Although companies are generally obligated to discuss risks in their regulatory disclosures, risks are often subjective and hard to quantify (e.g., the threat of a competing technology). It is the job of the analyst to make these determinations. Of course, disclosures of “qualified opinions” from auditors and “material weakness in internal control over financial reporting” should be automatic red flags for analysts. 

Environmental, Social & Governance (ESG)

This section should include information on how the company manages the relationships related to Environmental, Social, and Governance. Below are some examples within these three areas that can have a lasting impact on the company’s short- and long-term prospects:

  • E nvironmental – how is the company working towards the conservation of the natural world? This can include climate change and carbon emissions, air and water pollution, energy efficiency, waste management, and more. 
  • S ocial – how does the company consider people and relationships? This can include community relations, human rights, gender and diversity, labor standards, customer satisfaction, and employee engagement. 
  • G overnance – what are the standards for running the company? This can include board composition, audit committee structure, executive compensation, succession planning, leadership experience, and bribery and corruption policies. 

Enroll in our online ESG course and learn to identify the principles of ESG and how they are applied to investment strategies.

If you are interested in a career as an equity research analysts or in fixed income research, our online course covers all the key skills needed as either a sell side analyst in an investment bank or a buy side analyst working in an investment management firm.  

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The Value of Equity Research

Equity research is an invaluable asset for anyone looking to stay up-to-date on market and industry trends. In this guide, you will learn about the type of information contained in equity research, the value it offers to corporate professionals, and how the most advanced teams are already leveraging the expertise of Wall Street’s top analysts to inform critical business decisions.

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Introduction.

Equity research, which forms a multi-billion dollar industry for investment banks, is produced by thousands of analysts worldwide to provide the market with valuable information on companies, industries, and market trends. Today, over 90% of equity research is consumed by fund managers, who have the Wall Street relationships to acquire it and the analyst resources to mine it for insights. For corporate strategy professionals who lack this access, however, equity research has historically been challenging to obtain and navigate.

To help corporations circumvent these challenges, AlphaSense has introduced Wall Street Insights, the first and only equity research collection purpose-built for the corporate user. Through the AlphaSense platform, any business making strategic plans or product decisions, conducting competitive analysis, evaluating M&A, or engaging in investor relations can now tap into the deep industry expertise of Wall Street’s top analysts.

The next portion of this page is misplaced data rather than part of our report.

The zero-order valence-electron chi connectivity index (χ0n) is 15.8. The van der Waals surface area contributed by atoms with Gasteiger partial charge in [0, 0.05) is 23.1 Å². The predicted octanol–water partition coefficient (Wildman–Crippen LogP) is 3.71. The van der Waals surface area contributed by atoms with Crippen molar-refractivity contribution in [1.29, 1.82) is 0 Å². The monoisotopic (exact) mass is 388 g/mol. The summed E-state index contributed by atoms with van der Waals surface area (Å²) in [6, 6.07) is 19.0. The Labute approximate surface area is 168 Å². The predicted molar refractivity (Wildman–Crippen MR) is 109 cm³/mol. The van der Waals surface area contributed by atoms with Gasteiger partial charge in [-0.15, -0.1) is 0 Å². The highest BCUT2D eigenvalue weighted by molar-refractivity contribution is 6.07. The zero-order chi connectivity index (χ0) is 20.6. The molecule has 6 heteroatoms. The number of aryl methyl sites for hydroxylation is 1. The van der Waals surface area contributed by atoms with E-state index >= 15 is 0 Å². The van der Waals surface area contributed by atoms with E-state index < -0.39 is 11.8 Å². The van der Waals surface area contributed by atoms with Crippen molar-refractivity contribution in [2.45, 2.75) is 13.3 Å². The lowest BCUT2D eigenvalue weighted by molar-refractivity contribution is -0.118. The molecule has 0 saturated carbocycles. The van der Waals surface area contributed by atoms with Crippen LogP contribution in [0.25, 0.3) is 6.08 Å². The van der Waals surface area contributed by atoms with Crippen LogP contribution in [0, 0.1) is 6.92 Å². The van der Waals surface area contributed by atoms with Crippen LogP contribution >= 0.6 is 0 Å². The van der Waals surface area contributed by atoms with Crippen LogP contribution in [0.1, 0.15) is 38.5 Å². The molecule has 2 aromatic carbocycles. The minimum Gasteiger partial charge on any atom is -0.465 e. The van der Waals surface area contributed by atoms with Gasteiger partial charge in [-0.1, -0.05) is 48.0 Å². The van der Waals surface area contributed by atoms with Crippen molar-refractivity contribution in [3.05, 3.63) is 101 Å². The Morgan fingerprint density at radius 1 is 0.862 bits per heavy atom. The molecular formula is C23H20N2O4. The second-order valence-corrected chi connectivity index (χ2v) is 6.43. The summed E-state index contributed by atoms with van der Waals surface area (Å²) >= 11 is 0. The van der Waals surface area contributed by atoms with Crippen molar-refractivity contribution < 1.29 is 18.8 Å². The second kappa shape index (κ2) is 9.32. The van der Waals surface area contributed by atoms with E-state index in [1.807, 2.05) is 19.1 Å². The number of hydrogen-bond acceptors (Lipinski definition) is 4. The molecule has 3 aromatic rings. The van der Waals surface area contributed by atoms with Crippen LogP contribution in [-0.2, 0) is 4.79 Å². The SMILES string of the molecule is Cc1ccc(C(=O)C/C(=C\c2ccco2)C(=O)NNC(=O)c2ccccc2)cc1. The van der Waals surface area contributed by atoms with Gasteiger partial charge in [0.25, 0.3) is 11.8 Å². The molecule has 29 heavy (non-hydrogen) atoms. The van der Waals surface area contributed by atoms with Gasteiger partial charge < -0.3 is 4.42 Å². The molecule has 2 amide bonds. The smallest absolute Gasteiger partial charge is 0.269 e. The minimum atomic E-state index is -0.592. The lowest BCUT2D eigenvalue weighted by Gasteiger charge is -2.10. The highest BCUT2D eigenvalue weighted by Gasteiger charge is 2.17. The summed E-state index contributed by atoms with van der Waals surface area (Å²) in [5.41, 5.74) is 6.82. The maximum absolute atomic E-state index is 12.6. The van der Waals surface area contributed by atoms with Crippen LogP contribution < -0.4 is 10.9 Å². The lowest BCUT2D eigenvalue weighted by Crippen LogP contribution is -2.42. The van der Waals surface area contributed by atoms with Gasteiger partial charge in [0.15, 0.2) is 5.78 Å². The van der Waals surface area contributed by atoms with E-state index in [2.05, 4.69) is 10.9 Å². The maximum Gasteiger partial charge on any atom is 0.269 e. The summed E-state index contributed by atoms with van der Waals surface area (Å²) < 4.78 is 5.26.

What is Equity Research?

Equity research is developed by sell-side firms to help investors and hedge fund managers discover market opportunities and make informed investment decisions. Increasingly, this expert analysis has also been identified by forward-looking corporations as a highly valuable tool to inform strategic decision-making.

There are thousands of sell-side firms that employ expert analysts around the globe to write equity research for the market. The majority of firms producing equity research are hyper-focused and only have one or two analysts developing reports on a specific industry. However, larger firms, such as Morgan Stanley and Bank of America, collectively employ thousands of analysts to write reports on thousands of public companies–covering everything from TMT giants to niche products.

Equity research analysts are deep subject matter experts who are often former executives, industry veterans, or academics. These analysts conduct in-depth research and publish reports on corporations, industries, and macro trends, offering an expert lens into a subject.

Historically, over 90% of equity research was consumed by buy-side fund managers, who had the Wall Street relationships to acquire it and the analyst resources to mine it for insights. For buy-side professionals, equity research is a critical tool to inform sound investment decisions backed by expert insights.

Today, equity research is increasingly relied upon by corporate teams as a high-value source of information. These teams leverage equity research to make strategic business plans, conduct competitive analysis, evaluate mergers and acquisitions, and make product and marketing decisions. For corporations, the value of equity research lies in the detailed coverage of their company, their competitors, and how they are performing related to the marketplace they are within.

What is an Equity Research Report?

An equity research report is a document prepared by an equity research analyst that often provides insight on whether investors should buy, hold, or sell shares of a public company. In an equity research report, an analyst lays out their recommendation, target price, investment thesis, valuation, and risks.

There are multiple forms of equity research, including (but not limited to):

sample equity research report

An update report that highlights the latest news, company announcements, earnings reports, Buy Sell Hold ratings, M&A activity, anything that impacts the value of the company.

sample equity research report

A comprehensive company report that is compiled when an analyst or firm initiates their coverage of a stock. Initiation reports cover all of the divisions and products of a company in-depth to provide a baseline of what the company is and how it is performing. Initiation reports can be tens to hundreds of pages long, depending on the complexity of a company.